13. ‘detachable ‘Soft-Touch’ ‘pop-up’ bags’? Really? But maybe they weren’t REALLY using the proper bases. And maybe they didn’t REALLY teach the kid to slide properly. And maybe if the kid had been playing sandlot baseball 40 years ago instead of every single sport being organized, the parents wouldn’t have had anyone to sue, or even considered suing because they would have realized that injuries are part of childhood.

    Maybe the parents are uninsured. It happens to be true that if you can not pay, hospitals can not refuse proper treatment. Without universal, bureaucrat-regulated health care. Hospitals will also work with a family to arrange financing, often at a reduced price and low interest rate- they’d rather get paid less than get paid nothing. This is NOT a reason to sue people who volunteer to enrich children’s lives.

    What will happen to Little League indeed? I predict paperwork- reams and reams of legal release forms and insurance verification. ‘Little League will not be held responsible for any injury or death incurred…etc, etc’ and ‘Sorry, kiddo. You can’t play ball here, you’re not properly insured.’ On the one hand, that’s sad for any lower-income little leaguers who already play or want to play. On the other, maybe kids will find a place for a pick-up game, instead. Bring on the sandlots.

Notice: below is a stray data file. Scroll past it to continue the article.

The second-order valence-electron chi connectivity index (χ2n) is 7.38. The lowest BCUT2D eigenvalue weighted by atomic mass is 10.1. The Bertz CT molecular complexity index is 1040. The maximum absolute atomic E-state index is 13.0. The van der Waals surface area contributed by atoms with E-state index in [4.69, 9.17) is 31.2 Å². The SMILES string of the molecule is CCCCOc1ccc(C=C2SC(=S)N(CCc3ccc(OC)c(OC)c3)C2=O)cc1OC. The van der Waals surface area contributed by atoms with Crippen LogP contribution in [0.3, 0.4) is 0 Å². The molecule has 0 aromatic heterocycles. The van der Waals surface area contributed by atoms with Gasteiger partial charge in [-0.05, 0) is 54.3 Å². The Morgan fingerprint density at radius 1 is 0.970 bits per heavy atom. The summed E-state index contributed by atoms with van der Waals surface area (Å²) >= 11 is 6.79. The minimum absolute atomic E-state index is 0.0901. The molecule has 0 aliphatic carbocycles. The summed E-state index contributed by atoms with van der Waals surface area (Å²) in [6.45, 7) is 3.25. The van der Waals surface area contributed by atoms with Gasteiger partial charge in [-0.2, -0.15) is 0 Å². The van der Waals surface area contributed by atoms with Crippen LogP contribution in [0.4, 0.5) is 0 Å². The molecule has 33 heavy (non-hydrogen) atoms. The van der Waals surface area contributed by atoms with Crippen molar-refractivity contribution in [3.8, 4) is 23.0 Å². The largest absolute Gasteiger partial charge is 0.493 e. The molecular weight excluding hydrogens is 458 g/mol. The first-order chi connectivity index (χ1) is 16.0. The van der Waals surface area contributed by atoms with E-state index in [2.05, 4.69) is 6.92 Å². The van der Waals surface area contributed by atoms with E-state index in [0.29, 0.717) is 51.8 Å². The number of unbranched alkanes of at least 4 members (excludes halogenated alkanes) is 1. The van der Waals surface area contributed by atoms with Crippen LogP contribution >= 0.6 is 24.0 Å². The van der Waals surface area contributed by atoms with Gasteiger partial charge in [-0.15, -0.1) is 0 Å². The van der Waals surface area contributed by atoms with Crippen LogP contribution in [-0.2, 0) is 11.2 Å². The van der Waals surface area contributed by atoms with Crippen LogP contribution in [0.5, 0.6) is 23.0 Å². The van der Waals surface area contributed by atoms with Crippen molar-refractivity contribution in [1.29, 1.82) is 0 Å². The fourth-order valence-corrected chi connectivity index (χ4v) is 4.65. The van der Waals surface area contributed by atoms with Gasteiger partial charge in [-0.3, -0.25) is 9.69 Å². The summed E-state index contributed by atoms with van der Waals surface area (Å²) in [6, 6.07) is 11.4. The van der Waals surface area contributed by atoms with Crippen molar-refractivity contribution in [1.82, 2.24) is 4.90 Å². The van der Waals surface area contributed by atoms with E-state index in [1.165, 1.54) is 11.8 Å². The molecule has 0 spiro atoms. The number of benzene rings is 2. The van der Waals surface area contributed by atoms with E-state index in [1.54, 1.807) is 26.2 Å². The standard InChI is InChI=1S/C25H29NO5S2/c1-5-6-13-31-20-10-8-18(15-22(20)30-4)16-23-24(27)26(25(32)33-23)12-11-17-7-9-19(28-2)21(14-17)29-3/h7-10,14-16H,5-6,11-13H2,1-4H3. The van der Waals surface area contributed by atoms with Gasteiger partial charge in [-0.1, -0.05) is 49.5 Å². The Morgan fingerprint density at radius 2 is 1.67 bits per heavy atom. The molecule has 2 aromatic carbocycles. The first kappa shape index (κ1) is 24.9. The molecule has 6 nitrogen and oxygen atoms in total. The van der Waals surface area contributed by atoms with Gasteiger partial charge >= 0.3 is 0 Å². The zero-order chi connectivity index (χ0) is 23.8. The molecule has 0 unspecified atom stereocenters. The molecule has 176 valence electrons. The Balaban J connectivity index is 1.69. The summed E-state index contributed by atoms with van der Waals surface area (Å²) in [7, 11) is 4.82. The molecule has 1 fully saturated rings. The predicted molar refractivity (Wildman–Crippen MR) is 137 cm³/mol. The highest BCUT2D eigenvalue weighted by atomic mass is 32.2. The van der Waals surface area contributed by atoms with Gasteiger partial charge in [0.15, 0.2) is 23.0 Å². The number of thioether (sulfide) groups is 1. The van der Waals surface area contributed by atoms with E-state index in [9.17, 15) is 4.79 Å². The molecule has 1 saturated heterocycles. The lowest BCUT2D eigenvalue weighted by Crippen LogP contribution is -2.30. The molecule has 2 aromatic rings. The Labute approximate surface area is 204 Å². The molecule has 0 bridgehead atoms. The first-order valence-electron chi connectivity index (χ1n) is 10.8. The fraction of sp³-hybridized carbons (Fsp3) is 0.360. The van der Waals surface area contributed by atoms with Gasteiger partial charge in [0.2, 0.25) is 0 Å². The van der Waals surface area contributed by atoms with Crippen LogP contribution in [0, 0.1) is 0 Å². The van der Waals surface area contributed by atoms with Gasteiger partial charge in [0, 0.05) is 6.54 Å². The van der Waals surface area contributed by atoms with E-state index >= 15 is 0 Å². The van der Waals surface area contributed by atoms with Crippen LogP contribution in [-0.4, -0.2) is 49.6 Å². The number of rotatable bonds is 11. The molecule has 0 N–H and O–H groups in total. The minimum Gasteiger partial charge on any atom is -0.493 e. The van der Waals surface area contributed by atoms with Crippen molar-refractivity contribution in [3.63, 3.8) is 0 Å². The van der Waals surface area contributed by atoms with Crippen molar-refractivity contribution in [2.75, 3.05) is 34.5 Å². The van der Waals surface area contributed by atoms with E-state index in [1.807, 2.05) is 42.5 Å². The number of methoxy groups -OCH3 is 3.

14. Yes, of course it’s terrible that this injury was severe enough to require two surgeries. Yes, it’s terrible that volunteer coaches were personally named. Yes, none of us have all the information on what actually happened or why Little League decided to settle.

    There is ALWAYS more to a story than the headlines or news reports communicate.

    However, these individual incidents aren’t really the subject focus. Of course we can’t really comment on what happened, because we don’t really know. But we can take a macro look at the cumulative effects of these types of lawsuits have: They make us all more fearful and less willing to take normal risks.

    Being an educated, attentive, and aware consumer (from cars to kids ballet classes or baseball teams) isn’t going to protect us from everything, but it makes us responsible for our choices. Nothing will make everything safe, but people need to accept responsibility for their choices.

    I sprained my ankle terribly in a step-aerobics class once about 15 years ago. The gym was scared stiff I was going to sue them and the instructor. No one did anything wrong, I let my mind wander and wasn’t paying proper attention. I didn’t sue.